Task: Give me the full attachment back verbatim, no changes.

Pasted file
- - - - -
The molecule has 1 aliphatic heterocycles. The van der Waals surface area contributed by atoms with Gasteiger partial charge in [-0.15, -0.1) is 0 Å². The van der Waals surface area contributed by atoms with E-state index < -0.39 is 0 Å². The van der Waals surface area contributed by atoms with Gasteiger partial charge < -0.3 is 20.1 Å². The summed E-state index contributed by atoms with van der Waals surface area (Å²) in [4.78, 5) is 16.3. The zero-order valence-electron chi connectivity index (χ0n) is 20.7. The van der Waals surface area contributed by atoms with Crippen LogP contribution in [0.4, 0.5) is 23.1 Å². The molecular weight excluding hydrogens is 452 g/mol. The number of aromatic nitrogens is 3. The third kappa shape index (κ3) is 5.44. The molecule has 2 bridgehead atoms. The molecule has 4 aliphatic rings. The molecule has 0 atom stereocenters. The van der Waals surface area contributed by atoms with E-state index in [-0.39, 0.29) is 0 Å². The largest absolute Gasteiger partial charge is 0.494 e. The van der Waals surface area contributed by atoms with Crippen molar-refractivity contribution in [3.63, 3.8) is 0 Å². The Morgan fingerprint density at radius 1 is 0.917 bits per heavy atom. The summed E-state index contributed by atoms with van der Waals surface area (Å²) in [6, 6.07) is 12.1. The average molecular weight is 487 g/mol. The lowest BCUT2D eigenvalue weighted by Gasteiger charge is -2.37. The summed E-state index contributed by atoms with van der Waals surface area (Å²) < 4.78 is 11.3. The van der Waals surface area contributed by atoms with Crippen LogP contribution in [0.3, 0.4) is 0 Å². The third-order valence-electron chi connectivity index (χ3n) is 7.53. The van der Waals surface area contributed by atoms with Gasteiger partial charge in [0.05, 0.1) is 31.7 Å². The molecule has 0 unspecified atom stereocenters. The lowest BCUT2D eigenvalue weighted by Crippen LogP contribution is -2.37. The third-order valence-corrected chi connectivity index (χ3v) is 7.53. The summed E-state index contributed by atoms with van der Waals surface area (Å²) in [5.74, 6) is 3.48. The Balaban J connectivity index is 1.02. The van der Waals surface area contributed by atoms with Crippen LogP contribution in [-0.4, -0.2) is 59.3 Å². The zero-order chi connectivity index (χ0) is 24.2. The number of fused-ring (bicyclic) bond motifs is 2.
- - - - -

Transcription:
The molecule has 1 aliphatic heterocycles. The van der Waals surface area contributed by atoms with Gasteiger partial charge in [-0.15, -0.1) is 0 Å². The van der Waals surface area contributed by atoms with E-state index < -0.39 is 0 Å². The van der Waals surface area contributed by atoms with Gasteiger partial charge < -0.3 is 20.1 Å². The summed E-state index contributed by atoms with van der Waals surface area (Å²) in [4.78, 5) is 16.3. The zero-order valence-electron chi connectivity index (χ0n) is 20.7. The van der Waals surface area contributed by atoms with Crippen LogP contribution in [0.4, 0.5) is 23.1 Å². The molecular weight excluding hydrogens is 452 g/mol. The number of aromatic nitrogens is 3. The third kappa shape index (κ3) is 5.44. The molecule has 2 bridgehead atoms. The molecule has 4 aliphatic rings. The molecule has 0 atom stereocenters. The van der Waals surface area contributed by atoms with E-state index in [-0.39, 0.29) is 0 Å². The largest absolute Gasteiger partial charge is 0.494 e. The van der Waals surface area contributed by atoms with Crippen molar-refractivity contribution in [3.63, 3.8) is 0 Å². The Morgan fingerprint density at radius 1 is 0.917 bits per heavy atom. The summed E-state index contributed by atoms with van der Waals surface area (Å²) in [6, 6.07) is 12.1. The average molecular weight is 487 g/mol. The lowest BCUT2D eigenvalue weighted by Gasteiger charge is -2.37. The summed E-state index contributed by atoms with van der Waals surface area (Å²) < 4.78 is 11.3. The van der Waals surface area contributed by atoms with Crippen LogP contribution in [0.3, 0.4) is 0 Å². The third-order valence-electron chi connectivity index (χ3n) is 7.53. The van der Waals surface area contributed by atoms with Gasteiger partial charge in [0.05, 0.1) is 31.7 Å². The molecule has 0 unspecified atom stereocenters. The lowest BCUT2D eigenvalue weighted by Crippen LogP contribution is -2.37. The third-order valence-corrected chi connectivity index (χ3v) is 7.53. The summed E-state index contributed by atoms with van der Waals surface area (Å²) in [5.74, 6) is 3.48. The Balaban J connectivity index is 1.02. The van der Waals surface area contributed by atoms with Crippen LogP contribution in [-0.4, -0.2) is 59.3 Å². The zero-order chi connectivity index (χ0) is 24.2. The number of fused-ring (bicyclic) bond motifs is 2.